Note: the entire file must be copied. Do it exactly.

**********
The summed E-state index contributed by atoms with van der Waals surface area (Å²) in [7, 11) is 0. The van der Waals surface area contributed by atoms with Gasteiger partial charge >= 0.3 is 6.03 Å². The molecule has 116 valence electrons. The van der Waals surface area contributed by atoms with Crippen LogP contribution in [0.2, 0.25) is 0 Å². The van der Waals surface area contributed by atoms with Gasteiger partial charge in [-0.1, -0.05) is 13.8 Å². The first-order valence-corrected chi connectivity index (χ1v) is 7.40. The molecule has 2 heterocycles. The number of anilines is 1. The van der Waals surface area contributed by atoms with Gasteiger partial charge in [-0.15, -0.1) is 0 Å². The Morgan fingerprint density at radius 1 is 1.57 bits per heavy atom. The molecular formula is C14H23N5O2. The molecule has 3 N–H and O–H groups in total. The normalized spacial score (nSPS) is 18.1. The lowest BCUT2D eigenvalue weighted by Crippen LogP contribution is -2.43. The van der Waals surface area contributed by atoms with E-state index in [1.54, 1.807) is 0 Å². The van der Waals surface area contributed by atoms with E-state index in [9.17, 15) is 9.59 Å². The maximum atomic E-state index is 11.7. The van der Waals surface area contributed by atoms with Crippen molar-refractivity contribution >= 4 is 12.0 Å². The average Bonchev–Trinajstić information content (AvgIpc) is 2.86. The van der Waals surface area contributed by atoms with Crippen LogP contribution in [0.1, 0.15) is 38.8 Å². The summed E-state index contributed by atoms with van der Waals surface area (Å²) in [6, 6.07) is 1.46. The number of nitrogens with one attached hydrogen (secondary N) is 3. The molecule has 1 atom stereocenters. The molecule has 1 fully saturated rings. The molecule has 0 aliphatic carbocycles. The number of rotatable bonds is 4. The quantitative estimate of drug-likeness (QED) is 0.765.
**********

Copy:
The summed E-state index contributed by atoms with van der Waals surface area (Å²) in [7, 11) is 0. The van der Waals surface area contributed by atoms with Gasteiger partial charge >= 0.3 is 6.03 Å². The molecule has 116 valence electrons. The van der Waals surface area contributed by atoms with Crippen LogP contribution in [0.2, 0.25) is 0 Å². The van der Waals surface area contributed by atoms with Gasteiger partial charge in [-0.1, -0.05) is 13.8 Å². The first-order valence-corrected chi connectivity index (χ1v) is 7.40. The molecule has 2 heterocycles. The number of anilines is 1. The van der Waals surface area contributed by atoms with Gasteiger partial charge in [-0.15, -0.1) is 0 Å². The Morgan fingerprint density at radius 1 is 1.57 bits per heavy atom. The molecular formula is C14H23N5O2. The molecule has 3 N–H and O–H groups in total. The normalized spacial score (nSPS) is 18.1. The lowest BCUT2D eigenvalue weighted by Crippen LogP contribution is -2.43. The van der Waals surface area contributed by atoms with E-state index in [1.54, 1.807) is 0 Å². The van der Waals surface area contributed by atoms with E-state index in [9.17, 15) is 9.59 Å². The maximum atomic E-state index is 11.7. The van der Waals surface area contributed by atoms with Crippen molar-refractivity contribution >= 4 is 12.0 Å². The average Bonchev–Trinajstić information content (AvgIpc) is 2.86. The van der Waals surface area contributed by atoms with Crippen LogP contribution in [0.1, 0.15) is 38.8 Å². The summed E-state index contributed by atoms with van der Waals surface area (Å²) in [6, 6.07) is 1.46. The number of nitrogens with one attached hydrogen (secondary N) is 3. The molecule has 1 atom stereocenters. The molecule has 1 fully saturated rings. The molecule has 0 aliphatic carbocycles. The number of rotatable bonds is 4. The quantitative estimate of drug-likeness (QED) is 0.765.